Research In Motion has long touted enterprise-level security and management as a selling point of its BlackBerry devices, a key differentiator from the Apple iPhones and Google Android smartphones flooding both the business and consumer market.
Now, it seems, RIM has decided to extend its branded management capabilities to platforms beyond BlackBerry, in what could represent a significant strategy change for the company.
RIM's upcoming BlackBerry Mobile Fusion is designed, in the words of the company's Nov. 29 press release, to simplify the management of smartphones and tablets running BlackBerry, Google Android and Apple iOS operating systems. In other words, IT administrators and CIOs will have the ability to control all those devices via a Web-based console, from instituting security policies to managing applications. For those shops continuing to support BlackBerry devices, RIM will include BlackBerry Enterprise Server 5.0.3, which offers features such as over-the-air app and software installation.
With BlackBerry Mobile Fusion, RIM has acknowledged the increasingly heterogeneous nature of enterprise mobility, which in turn has threatened the BlackBerry's longstanding lock on many companies' IT infrastructure. As the recession slashed corporate budgets for massive smartphone buys, and as the increased popularity of smartphones put more Google Android devices and Apple iPhones in executives hands, both small companies and large enterprises saw an influx of personal devices retrofitted for business use.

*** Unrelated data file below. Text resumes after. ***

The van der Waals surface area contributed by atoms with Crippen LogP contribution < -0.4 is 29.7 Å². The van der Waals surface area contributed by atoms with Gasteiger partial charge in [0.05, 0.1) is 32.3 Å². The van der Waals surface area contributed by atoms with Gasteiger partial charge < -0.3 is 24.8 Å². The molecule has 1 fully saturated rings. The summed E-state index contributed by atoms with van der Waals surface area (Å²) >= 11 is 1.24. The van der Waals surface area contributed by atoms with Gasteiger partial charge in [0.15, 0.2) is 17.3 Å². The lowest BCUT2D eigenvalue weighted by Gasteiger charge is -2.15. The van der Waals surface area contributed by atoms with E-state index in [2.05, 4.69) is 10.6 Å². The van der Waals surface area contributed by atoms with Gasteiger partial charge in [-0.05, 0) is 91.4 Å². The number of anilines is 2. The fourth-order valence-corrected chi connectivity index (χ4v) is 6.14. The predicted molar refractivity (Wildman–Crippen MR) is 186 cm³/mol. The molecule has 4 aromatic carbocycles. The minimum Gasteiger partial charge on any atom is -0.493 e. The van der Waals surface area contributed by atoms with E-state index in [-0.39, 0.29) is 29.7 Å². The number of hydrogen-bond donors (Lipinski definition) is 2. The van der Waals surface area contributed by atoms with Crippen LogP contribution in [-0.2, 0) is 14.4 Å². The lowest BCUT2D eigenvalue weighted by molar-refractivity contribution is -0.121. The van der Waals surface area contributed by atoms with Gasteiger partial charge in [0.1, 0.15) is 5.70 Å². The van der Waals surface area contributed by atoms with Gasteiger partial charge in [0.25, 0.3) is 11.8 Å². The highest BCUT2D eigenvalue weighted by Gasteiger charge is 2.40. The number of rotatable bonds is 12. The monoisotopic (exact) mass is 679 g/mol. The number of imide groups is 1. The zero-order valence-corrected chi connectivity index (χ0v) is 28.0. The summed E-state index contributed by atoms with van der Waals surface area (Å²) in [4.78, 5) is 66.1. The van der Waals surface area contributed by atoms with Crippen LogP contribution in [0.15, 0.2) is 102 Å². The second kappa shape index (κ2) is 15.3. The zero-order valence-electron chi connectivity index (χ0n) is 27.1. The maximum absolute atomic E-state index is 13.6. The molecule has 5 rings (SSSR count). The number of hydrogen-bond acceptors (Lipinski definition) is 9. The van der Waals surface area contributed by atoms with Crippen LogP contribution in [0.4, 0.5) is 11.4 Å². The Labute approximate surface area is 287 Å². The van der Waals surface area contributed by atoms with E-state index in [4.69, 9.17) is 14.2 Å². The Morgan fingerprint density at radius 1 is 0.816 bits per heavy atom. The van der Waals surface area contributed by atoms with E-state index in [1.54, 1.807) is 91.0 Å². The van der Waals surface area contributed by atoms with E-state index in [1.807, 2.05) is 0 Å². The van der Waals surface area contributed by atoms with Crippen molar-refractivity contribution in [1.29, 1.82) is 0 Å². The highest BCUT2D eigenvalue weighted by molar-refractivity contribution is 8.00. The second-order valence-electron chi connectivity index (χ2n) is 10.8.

In turn, that helped erode the BlackBerry's corporate market share--but as with many an institution in similar straits, RIM decided the best strategy was to push back, hard, against its rivals. Now, it seems, that strategy may have taken something of a turn, with RIM offering a major product targeted at heterogeneous environments. BlackBerry Mobile Fusion is currently in early beta testing, with general availability expected in late March 2012.
Certainly RIM faces challenges from analysts and pundits who see the company as beleaguered in the face of significant competition from Apple's iOS and Google Android. "Looking in retrospect, we should have downgraded in mid-October," read a Nov. 28 research note from Sterne Agee analyst Shaw Wu, "when the stock was $24 and our supply chain checks indicated that while its new flagship BlackBerry Bold 9900 was doing decently, the rest of its product line was lagging."
In a Nov. 17 research note, Canaccord Genuity analyst T. Michael Walkley suggested that Apple's launch of the iPhone 4S had impacted sales of BlackBerry devices: "While our September/October checks indicated solid sales of new BlackBerry OS 7 models, especially the Bold 9000 series as an upgrade enterprise sale, our recent checks indicate slowing sales trends post the launch of the iPhone 4S and price reductions of the iPhone 4 and 3GS."
This article was originally published on 11-29-2011